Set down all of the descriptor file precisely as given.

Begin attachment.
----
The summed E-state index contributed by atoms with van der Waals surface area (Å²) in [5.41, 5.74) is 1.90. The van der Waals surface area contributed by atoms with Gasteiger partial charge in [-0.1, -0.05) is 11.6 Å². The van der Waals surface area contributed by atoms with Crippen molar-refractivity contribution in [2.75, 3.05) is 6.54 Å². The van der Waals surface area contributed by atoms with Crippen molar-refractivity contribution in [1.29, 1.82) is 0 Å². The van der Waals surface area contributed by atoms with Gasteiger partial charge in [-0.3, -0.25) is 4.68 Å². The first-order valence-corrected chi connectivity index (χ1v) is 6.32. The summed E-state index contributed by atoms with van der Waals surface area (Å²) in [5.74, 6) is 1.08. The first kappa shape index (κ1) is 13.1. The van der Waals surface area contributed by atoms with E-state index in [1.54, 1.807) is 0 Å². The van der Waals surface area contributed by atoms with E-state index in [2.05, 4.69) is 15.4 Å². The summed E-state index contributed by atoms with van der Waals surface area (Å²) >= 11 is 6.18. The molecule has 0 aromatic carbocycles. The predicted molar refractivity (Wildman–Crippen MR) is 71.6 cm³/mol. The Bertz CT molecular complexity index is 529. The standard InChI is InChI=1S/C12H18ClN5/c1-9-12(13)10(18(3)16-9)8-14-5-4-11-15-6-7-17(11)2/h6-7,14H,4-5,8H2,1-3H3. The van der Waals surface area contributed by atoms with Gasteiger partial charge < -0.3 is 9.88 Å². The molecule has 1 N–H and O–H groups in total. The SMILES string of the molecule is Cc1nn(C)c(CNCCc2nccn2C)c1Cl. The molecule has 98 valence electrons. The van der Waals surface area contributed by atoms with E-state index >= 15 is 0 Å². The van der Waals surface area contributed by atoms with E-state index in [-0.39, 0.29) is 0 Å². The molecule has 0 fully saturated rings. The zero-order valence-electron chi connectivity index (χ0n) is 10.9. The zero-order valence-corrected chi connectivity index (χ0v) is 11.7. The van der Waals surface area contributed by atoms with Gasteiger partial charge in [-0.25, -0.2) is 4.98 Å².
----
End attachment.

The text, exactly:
The summed E-state index contributed by atoms with van der Waals surface area (Å²) in [5.41, 5.74) is 1.90. The van der Waals surface area contributed by atoms with Gasteiger partial charge in [-0.1, -0.05) is 11.6 Å². The van der Waals surface area contributed by atoms with Crippen molar-refractivity contribution in [2.75, 3.05) is 6.54 Å². The van der Waals surface area contributed by atoms with Crippen molar-refractivity contribution in [1.29, 1.82) is 0 Å². The van der Waals surface area contributed by atoms with Gasteiger partial charge in [-0.3, -0.25) is 4.68 Å². The first-order valence-corrected chi connectivity index (χ1v) is 6.32. The summed E-state index contributed by atoms with van der Waals surface area (Å²) in [5.74, 6) is 1.08. The first kappa shape index (κ1) is 13.1. The van der Waals surface area contributed by atoms with E-state index in [1.54, 1.807) is 0 Å². The van der Waals surface area contributed by atoms with E-state index in [2.05, 4.69) is 15.4 Å². The summed E-state index contributed by atoms with van der Waals surface area (Å²) >= 11 is 6.18. The molecule has 0 aromatic carbocycles. The predicted molar refractivity (Wildman–Crippen MR) is 71.6 cm³/mol. The Bertz CT molecular complexity index is 529. The standard InChI is InChI=1S/C12H18ClN5/c1-9-12(13)10(18(3)16-9)8-14-5-4-11-15-6-7-17(11)2/h6-7,14H,4-5,8H2,1-3H3. The van der Waals surface area contributed by atoms with Gasteiger partial charge < -0.3 is 9.88 Å². The molecule has 1 N–H and O–H groups in total. The SMILES string of the molecule is Cc1nn(C)c(CNCCc2nccn2C)c1Cl. The molecule has 98 valence electrons. The van der Waals surface area contributed by atoms with E-state index >= 15 is 0 Å². The van der Waals surface area contributed by atoms with E-state index in [-0.39, 0.29) is 0 Å². The molecule has 0 fully saturated rings. The zero-order valence-electron chi connectivity index (χ0n) is 10.9. The zero-order valence-corrected chi connectivity index (χ0v) is 11.7. The van der Waals surface area contributed by atoms with Gasteiger partial charge in [-0.25, -0.2) is 4.98 Å².